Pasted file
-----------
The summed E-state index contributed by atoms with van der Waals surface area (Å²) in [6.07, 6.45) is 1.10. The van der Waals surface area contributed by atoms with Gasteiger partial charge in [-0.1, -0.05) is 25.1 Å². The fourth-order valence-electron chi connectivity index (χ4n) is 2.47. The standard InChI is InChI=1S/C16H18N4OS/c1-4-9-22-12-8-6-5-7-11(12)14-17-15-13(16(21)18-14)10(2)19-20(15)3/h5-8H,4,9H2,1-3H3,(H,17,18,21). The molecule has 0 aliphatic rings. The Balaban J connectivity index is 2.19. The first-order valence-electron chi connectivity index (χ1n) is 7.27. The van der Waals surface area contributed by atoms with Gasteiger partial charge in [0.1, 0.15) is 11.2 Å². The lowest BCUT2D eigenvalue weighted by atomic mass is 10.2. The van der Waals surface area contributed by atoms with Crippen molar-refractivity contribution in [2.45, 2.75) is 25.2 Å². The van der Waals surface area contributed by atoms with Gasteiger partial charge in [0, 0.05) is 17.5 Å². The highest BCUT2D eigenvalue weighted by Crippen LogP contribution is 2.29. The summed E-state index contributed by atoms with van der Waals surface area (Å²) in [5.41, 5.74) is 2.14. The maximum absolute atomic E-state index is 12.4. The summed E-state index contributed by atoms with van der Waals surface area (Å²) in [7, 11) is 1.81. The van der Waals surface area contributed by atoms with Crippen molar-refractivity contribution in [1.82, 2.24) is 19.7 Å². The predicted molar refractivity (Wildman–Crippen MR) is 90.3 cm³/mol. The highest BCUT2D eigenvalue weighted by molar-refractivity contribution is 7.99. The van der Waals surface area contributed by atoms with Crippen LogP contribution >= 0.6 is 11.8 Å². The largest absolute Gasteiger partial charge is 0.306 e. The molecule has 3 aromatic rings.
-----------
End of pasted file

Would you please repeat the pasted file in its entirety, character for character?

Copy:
The summed E-state index contributed by atoms with van der Waals surface area (Å²) in [6.07, 6.45) is 1.10. The van der Waals surface area contributed by atoms with Gasteiger partial charge in [-0.1, -0.05) is 25.1 Å². The fourth-order valence-electron chi connectivity index (χ4n) is 2.47. The standard InChI is InChI=1S/C16H18N4OS/c1-4-9-22-12-8-6-5-7-11(12)14-17-15-13(16(21)18-14)10(2)19-20(15)3/h5-8H,4,9H2,1-3H3,(H,17,18,21). The molecule has 0 aliphatic rings. The Balaban J connectivity index is 2.19. The first-order valence-electron chi connectivity index (χ1n) is 7.27. The van der Waals surface area contributed by atoms with Gasteiger partial charge in [0.1, 0.15) is 11.2 Å². The lowest BCUT2D eigenvalue weighted by atomic mass is 10.2. The van der Waals surface area contributed by atoms with Crippen molar-refractivity contribution in [2.45, 2.75) is 25.2 Å². The van der Waals surface area contributed by atoms with Gasteiger partial charge in [0, 0.05) is 17.5 Å². The highest BCUT2D eigenvalue weighted by Crippen LogP contribution is 2.29. The summed E-state index contributed by atoms with van der Waals surface area (Å²) in [5.41, 5.74) is 2.14. The maximum absolute atomic E-state index is 12.4. The summed E-state index contributed by atoms with van der Waals surface area (Å²) in [7, 11) is 1.81. The van der Waals surface area contributed by atoms with Crippen molar-refractivity contribution in [1.82, 2.24) is 19.7 Å². The predicted molar refractivity (Wildman–Crippen MR) is 90.3 cm³/mol. The highest BCUT2D eigenvalue weighted by molar-refractivity contribution is 7.99. The van der Waals surface area contributed by atoms with Crippen LogP contribution >= 0.6 is 11.8 Å². The largest absolute Gasteiger partial charge is 0.306 e. The molecule has 3 aromatic rings.